1 Year Later in Gwinnett: Another Public Transit Referendum


MARTA Train Station Photograph by Myrydd Wells

This year in November, residents in Gwinnett will not only have the chance to choose which presidential candidate to elect, but also a chance to decide in a referendum whether to invest in a tax-funded public transit expansion.

Last year in March 2019, Gwinnett hosted a special, off-season referendum that posed the same question to the county’s residents regarding a 38-year 1% sales tax to fund an expansion of MARTA public transit projects. With a vote of 54% to 46%, residents voted no on MARTA. 

Though residents approach a referendum that outlines a transit plan similar to the one offered in 2019, it isn’t without its differences. The new plan dedicates the bulk of investment in BRT (bus rapid transit) lines with an added extension of a heavy rail line from the Doraville MARTA station to Jimmy Carter Boulevard. 

In short, the new plan cuts down on heavy rail (the original long-term plan was for the rail to extend to Gwinnett Place Mall), adds more bus routes, and outlines a more aggressive first 10-year implementation design. Additionally, though the new plan keeps the 1% sales tax, it decreases the duration of the tax to last for only 30 years instead of 38. 

The biggest difference is that the previous plan intended for the county to completely join MARTA which already runs through Fulton, Dekalb, and Clayton Counties. Now, however, the only part of the expansion in Gwinnett that will be connected to and run by MARTA is the heavy rail line (under state law, the only system authorized to run heavy rail lines is MARTA). The rest of the expansions and new BRT lines will be run exclusively by Gwinnett and the contractors Gwinnett hires.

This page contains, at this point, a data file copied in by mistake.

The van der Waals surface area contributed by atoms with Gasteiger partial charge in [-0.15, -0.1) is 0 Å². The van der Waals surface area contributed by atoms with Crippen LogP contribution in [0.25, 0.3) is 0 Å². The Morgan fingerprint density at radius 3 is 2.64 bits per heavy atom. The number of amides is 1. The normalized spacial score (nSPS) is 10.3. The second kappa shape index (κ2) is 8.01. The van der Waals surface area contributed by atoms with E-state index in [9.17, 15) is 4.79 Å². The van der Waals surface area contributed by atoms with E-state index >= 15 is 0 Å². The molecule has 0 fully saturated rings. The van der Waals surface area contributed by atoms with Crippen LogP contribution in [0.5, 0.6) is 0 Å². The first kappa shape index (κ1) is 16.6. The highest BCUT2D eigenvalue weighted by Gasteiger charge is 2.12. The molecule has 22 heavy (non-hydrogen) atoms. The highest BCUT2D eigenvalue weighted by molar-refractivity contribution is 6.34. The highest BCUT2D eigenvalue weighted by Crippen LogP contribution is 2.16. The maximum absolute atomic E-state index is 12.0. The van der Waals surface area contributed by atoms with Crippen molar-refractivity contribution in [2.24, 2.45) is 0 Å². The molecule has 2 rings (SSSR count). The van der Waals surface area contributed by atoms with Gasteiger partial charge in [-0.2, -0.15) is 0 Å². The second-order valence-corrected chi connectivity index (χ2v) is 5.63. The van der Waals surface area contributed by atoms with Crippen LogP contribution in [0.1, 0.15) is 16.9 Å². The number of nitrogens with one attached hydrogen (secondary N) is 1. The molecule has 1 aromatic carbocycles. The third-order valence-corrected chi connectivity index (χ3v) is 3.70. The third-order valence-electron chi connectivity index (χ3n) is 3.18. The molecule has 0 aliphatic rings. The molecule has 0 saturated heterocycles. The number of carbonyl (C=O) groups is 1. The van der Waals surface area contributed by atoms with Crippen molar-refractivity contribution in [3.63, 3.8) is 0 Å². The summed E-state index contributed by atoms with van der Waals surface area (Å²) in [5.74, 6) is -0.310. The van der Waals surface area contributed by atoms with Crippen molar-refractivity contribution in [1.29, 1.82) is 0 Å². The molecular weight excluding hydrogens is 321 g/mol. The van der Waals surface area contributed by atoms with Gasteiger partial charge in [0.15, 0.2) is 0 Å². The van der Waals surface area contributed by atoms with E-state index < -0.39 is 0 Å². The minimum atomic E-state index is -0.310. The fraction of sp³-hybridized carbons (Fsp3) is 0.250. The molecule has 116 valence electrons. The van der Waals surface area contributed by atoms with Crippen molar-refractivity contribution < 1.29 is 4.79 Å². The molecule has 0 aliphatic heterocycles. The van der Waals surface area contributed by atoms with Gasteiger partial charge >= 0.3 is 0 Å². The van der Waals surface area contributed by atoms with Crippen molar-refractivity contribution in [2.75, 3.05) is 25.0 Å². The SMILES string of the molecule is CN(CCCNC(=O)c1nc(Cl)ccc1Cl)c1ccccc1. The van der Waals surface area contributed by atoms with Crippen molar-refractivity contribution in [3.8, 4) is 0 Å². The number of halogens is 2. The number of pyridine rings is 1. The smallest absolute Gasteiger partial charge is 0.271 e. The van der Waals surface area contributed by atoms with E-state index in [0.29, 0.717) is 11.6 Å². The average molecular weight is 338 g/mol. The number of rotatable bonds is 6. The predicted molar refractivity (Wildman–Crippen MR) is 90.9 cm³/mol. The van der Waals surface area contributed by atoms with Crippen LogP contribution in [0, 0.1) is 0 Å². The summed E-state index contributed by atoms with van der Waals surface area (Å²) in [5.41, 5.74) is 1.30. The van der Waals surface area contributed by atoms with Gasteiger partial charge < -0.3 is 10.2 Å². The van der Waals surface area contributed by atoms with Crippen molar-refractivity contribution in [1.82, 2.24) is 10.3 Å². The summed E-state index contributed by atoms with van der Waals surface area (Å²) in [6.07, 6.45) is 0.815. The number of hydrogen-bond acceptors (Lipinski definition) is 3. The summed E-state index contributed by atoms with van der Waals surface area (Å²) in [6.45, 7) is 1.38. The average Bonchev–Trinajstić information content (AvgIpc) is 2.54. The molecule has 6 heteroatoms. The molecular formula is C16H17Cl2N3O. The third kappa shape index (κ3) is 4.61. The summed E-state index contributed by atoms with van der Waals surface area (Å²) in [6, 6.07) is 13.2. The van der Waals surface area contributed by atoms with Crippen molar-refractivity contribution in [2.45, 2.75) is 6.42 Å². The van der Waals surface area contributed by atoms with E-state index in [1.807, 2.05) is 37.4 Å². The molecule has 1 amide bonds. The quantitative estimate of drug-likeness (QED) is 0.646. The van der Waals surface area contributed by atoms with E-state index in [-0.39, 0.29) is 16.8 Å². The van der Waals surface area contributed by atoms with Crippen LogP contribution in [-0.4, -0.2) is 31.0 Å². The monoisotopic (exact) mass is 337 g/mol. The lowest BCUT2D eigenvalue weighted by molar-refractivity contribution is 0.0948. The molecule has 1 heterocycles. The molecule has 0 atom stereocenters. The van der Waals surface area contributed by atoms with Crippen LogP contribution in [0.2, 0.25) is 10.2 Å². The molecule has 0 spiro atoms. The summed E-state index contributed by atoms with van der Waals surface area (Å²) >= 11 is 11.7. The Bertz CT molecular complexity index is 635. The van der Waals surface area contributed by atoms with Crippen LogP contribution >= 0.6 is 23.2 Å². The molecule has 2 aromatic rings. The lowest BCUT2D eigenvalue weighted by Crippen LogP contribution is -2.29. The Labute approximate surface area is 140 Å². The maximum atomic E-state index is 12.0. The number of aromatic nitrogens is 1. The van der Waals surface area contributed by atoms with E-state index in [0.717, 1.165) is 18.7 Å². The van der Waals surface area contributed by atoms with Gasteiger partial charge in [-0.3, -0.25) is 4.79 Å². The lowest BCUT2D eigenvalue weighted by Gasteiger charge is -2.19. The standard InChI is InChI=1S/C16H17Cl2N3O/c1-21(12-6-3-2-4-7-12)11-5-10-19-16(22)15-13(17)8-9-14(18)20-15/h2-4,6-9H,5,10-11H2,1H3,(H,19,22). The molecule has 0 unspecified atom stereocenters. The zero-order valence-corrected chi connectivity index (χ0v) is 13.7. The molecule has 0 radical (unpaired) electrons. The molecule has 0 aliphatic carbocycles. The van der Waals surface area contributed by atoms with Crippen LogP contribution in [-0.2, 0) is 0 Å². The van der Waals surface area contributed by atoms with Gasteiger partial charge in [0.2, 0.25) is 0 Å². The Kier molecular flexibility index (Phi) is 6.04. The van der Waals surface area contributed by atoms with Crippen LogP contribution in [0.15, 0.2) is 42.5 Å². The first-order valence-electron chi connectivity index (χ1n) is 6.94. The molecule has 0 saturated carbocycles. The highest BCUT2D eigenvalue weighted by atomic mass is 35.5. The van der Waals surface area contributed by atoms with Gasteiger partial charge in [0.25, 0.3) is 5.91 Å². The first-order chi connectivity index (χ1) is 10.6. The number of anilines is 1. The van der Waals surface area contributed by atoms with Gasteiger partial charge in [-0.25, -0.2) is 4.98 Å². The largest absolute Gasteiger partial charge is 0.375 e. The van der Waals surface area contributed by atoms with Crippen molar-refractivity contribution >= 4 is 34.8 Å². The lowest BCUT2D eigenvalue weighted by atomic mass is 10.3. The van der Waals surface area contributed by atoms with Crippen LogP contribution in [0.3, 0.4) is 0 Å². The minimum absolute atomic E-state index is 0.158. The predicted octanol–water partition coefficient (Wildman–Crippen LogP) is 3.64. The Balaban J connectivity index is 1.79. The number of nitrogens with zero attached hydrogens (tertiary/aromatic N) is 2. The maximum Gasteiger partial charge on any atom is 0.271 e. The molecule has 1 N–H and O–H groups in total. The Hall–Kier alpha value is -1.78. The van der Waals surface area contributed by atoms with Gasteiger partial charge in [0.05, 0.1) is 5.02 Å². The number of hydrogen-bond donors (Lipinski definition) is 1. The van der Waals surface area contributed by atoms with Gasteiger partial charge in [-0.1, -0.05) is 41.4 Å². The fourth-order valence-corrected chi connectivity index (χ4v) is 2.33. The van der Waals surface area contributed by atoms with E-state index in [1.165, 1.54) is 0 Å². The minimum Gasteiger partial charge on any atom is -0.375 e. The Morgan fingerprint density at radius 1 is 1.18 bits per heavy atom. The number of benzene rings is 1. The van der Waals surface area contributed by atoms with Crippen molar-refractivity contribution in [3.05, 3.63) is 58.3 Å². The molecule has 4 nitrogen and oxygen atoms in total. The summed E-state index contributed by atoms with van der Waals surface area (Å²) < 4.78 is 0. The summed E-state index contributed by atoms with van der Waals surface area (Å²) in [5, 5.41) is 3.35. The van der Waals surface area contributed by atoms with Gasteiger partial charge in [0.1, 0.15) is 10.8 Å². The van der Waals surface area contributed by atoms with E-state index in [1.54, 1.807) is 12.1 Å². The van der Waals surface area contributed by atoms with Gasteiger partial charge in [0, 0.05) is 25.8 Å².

Whether these changes are for the better or not, Gwinnett residents will have the topic of public transit at the forefront of local issues to pay attention to this year. When the 2019 referendum failed, many public transit supporters agreed that the timing had been a major factor for the received outcome in that referendum. 

Originally, the plan had been to put the referendum on the 2018 gubernatorial ballot, but because of political opposition and complications, it had been placed on an off-season election during March. As a result, it generated low voter turnout. According to a report from the Gwinnett Daily Post, a total of only about 92,000 citizens out of Gwinnett’s population of over 936,000 (2), voted in the referendum. 

In addition, county leaders and experts agree that public transit is critical for the sustained growth of Gwinnett. With Gwinnett’s already large population, the 2nd most populous in the state, it will only continue to grow larger with an estimated influx of over half a million people in the coming decades (3). 

To support such a large county population, and advance the potential economic flourish it can bring, the Gwinnett Chamber of Commerce argues that an “expanded transit system, including heavy rail, will help attract businesses and residents to Gwinnett and encourage those already there to stay (4).” 

That is why almost immediately after the failed 2019 referendum, the Gwinnett County Transit Review Committee was established to analyze the previous MARTA transit plans and create a proposal that would recommend the best options for the county. After their proposal was submitted and approved in January of 2020, much of the rest of the year was spent negotiating and mediating the approval of another potential public transit referendum. Finally, on July 21, the Gwinnett County Board of Commissioners gave their approval for such a referendum to be placed right on the presidential ballot on November 3rd, which is believed will allow for a bigger, more representational vote of the county.

However one has to wonder about the decision of placing the referendum on the 2020 ballot, especially with current events such as the coronavirus pandemic negatively affecting the economy and causing millions of Americans around the country to lose their jobs. With the referendum asking for residents’ approval on a tax increase during a recession, there’s no telling what the outcome will be, even with the extra exposure the referendum will gain from being placed on the presidential ballot. Ultimately, the citizens of Gwinnett will have to wait and see.